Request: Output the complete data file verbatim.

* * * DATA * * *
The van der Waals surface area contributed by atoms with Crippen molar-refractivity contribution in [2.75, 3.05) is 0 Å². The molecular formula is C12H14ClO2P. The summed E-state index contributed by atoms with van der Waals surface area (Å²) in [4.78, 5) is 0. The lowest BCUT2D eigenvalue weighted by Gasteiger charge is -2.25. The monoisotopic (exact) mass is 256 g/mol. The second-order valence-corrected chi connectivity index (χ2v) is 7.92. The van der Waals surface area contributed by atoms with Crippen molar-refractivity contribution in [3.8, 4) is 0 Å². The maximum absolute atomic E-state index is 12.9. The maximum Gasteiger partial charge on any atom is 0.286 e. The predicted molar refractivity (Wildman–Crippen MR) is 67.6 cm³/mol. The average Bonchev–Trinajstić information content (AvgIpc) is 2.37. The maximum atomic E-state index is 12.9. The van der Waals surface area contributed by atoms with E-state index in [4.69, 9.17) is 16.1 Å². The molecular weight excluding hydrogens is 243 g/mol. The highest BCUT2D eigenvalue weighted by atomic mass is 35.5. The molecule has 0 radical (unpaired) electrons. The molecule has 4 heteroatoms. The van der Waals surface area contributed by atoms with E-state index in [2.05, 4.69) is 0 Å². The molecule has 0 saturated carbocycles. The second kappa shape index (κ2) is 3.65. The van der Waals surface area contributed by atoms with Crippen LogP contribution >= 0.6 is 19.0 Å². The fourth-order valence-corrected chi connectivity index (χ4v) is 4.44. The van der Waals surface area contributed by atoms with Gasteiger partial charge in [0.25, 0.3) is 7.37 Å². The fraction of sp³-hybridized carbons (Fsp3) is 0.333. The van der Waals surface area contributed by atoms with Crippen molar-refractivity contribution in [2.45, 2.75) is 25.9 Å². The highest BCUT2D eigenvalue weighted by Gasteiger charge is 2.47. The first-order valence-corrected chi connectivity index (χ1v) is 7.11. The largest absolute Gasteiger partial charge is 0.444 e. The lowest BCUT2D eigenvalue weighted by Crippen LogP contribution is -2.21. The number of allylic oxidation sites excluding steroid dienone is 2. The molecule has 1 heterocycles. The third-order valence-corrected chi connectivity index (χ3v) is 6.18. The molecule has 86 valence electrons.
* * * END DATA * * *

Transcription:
The van der Waals surface area contributed by atoms with Crippen molar-refractivity contribution in [2.75, 3.05) is 0 Å². The molecular formula is C12H14ClO2P. The summed E-state index contributed by atoms with van der Waals surface area (Å²) in [4.78, 5) is 0. The lowest BCUT2D eigenvalue weighted by Gasteiger charge is -2.25. The monoisotopic (exact) mass is 256 g/mol. The second-order valence-corrected chi connectivity index (χ2v) is 7.92. The van der Waals surface area contributed by atoms with Crippen molar-refractivity contribution in [3.8, 4) is 0 Å². The maximum absolute atomic E-state index is 12.9. The maximum Gasteiger partial charge on any atom is 0.286 e. The predicted molar refractivity (Wildman–Crippen MR) is 67.6 cm³/mol. The average Bonchev–Trinajstić information content (AvgIpc) is 2.37. The maximum atomic E-state index is 12.9. The van der Waals surface area contributed by atoms with E-state index in [4.69, 9.17) is 16.1 Å². The molecular weight excluding hydrogens is 243 g/mol. The highest BCUT2D eigenvalue weighted by atomic mass is 35.5. The molecule has 0 radical (unpaired) electrons. The molecule has 4 heteroatoms. The van der Waals surface area contributed by atoms with E-state index in [2.05, 4.69) is 0 Å². The molecule has 0 saturated carbocycles. The second kappa shape index (κ2) is 3.65. The van der Waals surface area contributed by atoms with Crippen LogP contribution >= 0.6 is 19.0 Å². The fourth-order valence-corrected chi connectivity index (χ4v) is 4.44. The van der Waals surface area contributed by atoms with Gasteiger partial charge in [0.25, 0.3) is 7.37 Å². The fraction of sp³-hybridized carbons (Fsp3) is 0.333. The van der Waals surface area contributed by atoms with Crippen molar-refractivity contribution in [2.45, 2.75) is 25.9 Å². The highest BCUT2D eigenvalue weighted by Gasteiger charge is 2.47. The first-order valence-corrected chi connectivity index (χ1v) is 7.11. The largest absolute Gasteiger partial charge is 0.444 e. The lowest BCUT2D eigenvalue weighted by Crippen LogP contribution is -2.21. The number of allylic oxidation sites excluding steroid dienone is 2. The molecule has 1 heterocycles. The third-order valence-corrected chi connectivity index (χ3v) is 6.18. The molecule has 86 valence electrons.